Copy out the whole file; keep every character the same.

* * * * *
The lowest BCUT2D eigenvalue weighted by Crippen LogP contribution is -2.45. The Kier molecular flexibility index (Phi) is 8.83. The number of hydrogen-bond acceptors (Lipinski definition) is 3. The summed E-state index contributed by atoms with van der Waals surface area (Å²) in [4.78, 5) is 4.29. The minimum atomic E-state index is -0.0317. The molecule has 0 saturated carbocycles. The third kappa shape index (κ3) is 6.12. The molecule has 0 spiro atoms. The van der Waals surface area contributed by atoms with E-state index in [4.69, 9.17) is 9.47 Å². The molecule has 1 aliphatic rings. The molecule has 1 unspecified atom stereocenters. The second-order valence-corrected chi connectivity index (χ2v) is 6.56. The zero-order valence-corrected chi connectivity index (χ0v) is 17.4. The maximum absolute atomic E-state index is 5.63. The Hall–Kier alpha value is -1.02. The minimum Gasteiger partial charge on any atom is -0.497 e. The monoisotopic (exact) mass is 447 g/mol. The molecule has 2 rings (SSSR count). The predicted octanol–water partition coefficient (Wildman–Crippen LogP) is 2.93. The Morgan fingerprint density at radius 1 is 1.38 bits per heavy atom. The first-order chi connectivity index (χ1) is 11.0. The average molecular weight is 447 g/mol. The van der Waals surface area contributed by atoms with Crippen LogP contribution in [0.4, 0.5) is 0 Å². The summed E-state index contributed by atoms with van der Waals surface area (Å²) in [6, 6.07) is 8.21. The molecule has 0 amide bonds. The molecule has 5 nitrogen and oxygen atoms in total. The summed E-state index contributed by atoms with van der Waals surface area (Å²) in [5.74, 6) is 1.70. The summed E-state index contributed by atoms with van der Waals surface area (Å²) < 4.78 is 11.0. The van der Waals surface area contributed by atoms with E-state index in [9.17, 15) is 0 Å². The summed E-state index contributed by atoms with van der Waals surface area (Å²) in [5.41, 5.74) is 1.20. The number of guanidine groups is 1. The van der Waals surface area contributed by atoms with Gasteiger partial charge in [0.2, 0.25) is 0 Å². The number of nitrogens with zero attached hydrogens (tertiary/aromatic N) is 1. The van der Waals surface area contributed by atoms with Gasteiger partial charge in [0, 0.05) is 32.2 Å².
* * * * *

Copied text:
The lowest BCUT2D eigenvalue weighted by Crippen LogP contribution is -2.45. The Kier molecular flexibility index (Phi) is 8.83. The number of hydrogen-bond acceptors (Lipinski definition) is 3. The summed E-state index contributed by atoms with van der Waals surface area (Å²) in [4.78, 5) is 4.29. The minimum atomic E-state index is -0.0317. The molecule has 0 saturated carbocycles. The third kappa shape index (κ3) is 6.12. The molecule has 0 spiro atoms. The van der Waals surface area contributed by atoms with E-state index in [4.69, 9.17) is 9.47 Å². The molecule has 1 aliphatic rings. The molecule has 1 unspecified atom stereocenters. The second-order valence-corrected chi connectivity index (χ2v) is 6.56. The zero-order valence-corrected chi connectivity index (χ0v) is 17.4. The maximum absolute atomic E-state index is 5.63. The Hall–Kier alpha value is -1.02. The minimum Gasteiger partial charge on any atom is -0.497 e. The monoisotopic (exact) mass is 447 g/mol. The molecule has 2 rings (SSSR count). The predicted octanol–water partition coefficient (Wildman–Crippen LogP) is 2.93. The Morgan fingerprint density at radius 1 is 1.38 bits per heavy atom. The first-order chi connectivity index (χ1) is 11.0. The average molecular weight is 447 g/mol. The van der Waals surface area contributed by atoms with Crippen LogP contribution in [0.4, 0.5) is 0 Å². The summed E-state index contributed by atoms with van der Waals surface area (Å²) in [6, 6.07) is 8.21. The molecule has 0 amide bonds. The molecule has 5 nitrogen and oxygen atoms in total. The summed E-state index contributed by atoms with van der Waals surface area (Å²) in [5.74, 6) is 1.70. The summed E-state index contributed by atoms with van der Waals surface area (Å²) < 4.78 is 11.0. The van der Waals surface area contributed by atoms with E-state index in [9.17, 15) is 0 Å². The summed E-state index contributed by atoms with van der Waals surface area (Å²) in [5.41, 5.74) is 1.20. The number of guanidine groups is 1. The van der Waals surface area contributed by atoms with Gasteiger partial charge in [0.2, 0.25) is 0 Å². The number of nitrogens with zero attached hydrogens (tertiary/aromatic N) is 1. The van der Waals surface area contributed by atoms with Gasteiger partial charge in [0, 0.05) is 32.2 Å².